Bloomberg Law speaks with prominent attorneys and legal scholars, analyzing major legal issues and cases in the news. The show examines all aspects of the legal profession, from intellectual property to criminal law, from bankruptcy to securities law, drawing on the deep research tools of BloombergLaw.com and BloombergBNA.com. Reporters from Bloomberg's Washington, D.C. bureau are prominently featured as they offer analysis of policy and legal issues.
For decades, scientists have been trying to build a long-lasting replacement for the human heart. Now, an Australian inventor believes he’s cracked one of the hardest problems in medicine.
Cow’s Milk Becomes Pricier Than Non-Dairy Alternatives in UK
Macau Casinos See Another Dismal Month as China Lockdowns Widens
United Air to Exit JFK Airport After Dispute Over Expansion
Tesla Shows Latest Robot Prototype With Opposable Thumbs
Property Stocks May See Downside Despite Strong Results, RBC Says
Social Media Played a Role In UK Teen’s Death, Judge Says
Intel’s Self-Driving Technology Mobileye Unit Files for IPO
Truss Tries to Soothe Angry Britons Citing ‘Clear Plan’
Can’t Go Forward, Won’t Go Back: Truss’s Government Hits Buffers
Robinhood Is Closing More Offices With Its Growth Plans Thwarted
Inflation Is Hampering Single Americans Looking for Love
Michigan Women Fight to Preserve Abortion, 1 Chat At a Time
Pay Bumps Coming for More Farmworkers, Long Denied Overtime
How Does Putin Stay So Popular While Losing the War in Ukraine?
Britannia Waives the Fiscal Rules and Trashes Sterling Assets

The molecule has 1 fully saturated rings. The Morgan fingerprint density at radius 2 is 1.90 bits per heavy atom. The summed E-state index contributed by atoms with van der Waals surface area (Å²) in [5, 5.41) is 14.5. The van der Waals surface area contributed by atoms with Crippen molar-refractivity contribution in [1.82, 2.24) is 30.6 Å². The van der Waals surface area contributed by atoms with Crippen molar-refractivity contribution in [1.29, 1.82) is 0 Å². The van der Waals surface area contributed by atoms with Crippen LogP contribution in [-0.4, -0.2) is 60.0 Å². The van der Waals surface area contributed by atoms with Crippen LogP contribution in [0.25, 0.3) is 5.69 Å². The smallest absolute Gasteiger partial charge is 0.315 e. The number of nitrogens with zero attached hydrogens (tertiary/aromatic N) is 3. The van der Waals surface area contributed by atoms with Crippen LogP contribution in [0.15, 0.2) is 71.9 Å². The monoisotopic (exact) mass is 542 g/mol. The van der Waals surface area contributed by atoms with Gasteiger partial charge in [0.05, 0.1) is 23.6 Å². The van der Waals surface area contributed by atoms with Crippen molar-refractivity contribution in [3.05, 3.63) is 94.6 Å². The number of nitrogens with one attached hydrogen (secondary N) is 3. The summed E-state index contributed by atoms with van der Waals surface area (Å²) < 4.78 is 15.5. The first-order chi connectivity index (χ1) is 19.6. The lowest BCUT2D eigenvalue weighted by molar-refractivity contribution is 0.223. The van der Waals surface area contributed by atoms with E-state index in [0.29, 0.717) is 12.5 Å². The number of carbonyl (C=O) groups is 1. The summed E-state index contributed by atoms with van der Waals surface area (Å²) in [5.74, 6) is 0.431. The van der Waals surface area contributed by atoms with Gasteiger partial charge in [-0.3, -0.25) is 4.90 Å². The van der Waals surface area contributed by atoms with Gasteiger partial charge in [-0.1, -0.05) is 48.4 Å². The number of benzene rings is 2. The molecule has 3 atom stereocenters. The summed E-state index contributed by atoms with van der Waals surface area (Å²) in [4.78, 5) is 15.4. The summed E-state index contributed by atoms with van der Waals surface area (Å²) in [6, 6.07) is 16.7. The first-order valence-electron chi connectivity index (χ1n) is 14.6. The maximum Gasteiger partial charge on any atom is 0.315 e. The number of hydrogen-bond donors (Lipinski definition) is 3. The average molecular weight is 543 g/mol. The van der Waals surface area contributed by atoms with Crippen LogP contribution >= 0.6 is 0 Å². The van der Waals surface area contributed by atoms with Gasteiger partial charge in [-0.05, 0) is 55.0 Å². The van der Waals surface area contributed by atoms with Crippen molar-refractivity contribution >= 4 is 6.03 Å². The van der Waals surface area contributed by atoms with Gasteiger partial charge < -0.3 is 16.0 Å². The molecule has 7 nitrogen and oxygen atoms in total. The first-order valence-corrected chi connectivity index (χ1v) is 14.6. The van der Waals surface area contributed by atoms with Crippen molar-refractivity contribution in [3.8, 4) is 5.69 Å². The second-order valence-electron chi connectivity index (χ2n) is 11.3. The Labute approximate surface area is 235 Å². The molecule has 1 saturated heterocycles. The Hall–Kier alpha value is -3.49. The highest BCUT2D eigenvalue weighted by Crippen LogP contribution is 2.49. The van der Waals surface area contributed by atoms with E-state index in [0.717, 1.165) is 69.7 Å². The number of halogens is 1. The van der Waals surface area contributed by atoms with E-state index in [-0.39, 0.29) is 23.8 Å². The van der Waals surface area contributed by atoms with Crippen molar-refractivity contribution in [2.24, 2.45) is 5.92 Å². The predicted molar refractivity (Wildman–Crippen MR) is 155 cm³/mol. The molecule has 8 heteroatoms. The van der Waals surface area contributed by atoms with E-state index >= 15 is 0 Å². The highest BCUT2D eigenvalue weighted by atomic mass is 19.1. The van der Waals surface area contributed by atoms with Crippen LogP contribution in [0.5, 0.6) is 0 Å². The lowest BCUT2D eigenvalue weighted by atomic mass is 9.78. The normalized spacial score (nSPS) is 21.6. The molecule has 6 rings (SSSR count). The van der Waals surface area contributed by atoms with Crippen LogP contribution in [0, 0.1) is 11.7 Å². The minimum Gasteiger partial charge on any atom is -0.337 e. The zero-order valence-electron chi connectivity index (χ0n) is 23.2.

Facebook’s Age of Austerity Couldn’t Come at a Worse Time
Cash Retakes Its Crown as the Fed Wrestles With Inflation
Destino da Amazônia está em jogo na eleição brasileira
The World Sees Brazil’s Election as a Climate Flashpoint. Brazilians Have Other Concerns
Jayapal Eyes ‘Top’ House Democratic Leadership Role In Next Congress
Chicago Doubles Paid Parental Leave to 12 Weeks for City Workers
Hurricane Ian Left One Quarter of Florida in the Dark
Parts of Florida May Not Have Power for a Month After Ian
Death Toll From Hurricane Ian Likely to Take Weeks to Finalize
NYC Arranges $225 Million in Debt Relief for Taxi Drivers
Roofs Blown Off, Trees Mangled: Floridians Pick Up After Ian
Does Crypto Owe Anyone an Apology After $2 Trillion Slump?
How Did Bitcoin Fare in September?
Bitcoin Miner Rhodium Plans to Go Public Via a Reverse Merger
A placard showing Abu Mahdi al-Muhandis and Qassem Soleimani.
President Donald Trump gave a new justification for killing Qassem Soleimani, telling a gathering of Republican donors that the top Iranian general was “saying bad things about our country.”
“How much are we going to listen to?” Trump said Friday, according to remarks from a fundraiser obtained by CNN. He also used a vulgar expression to describe the nature of Soleimani’s comments.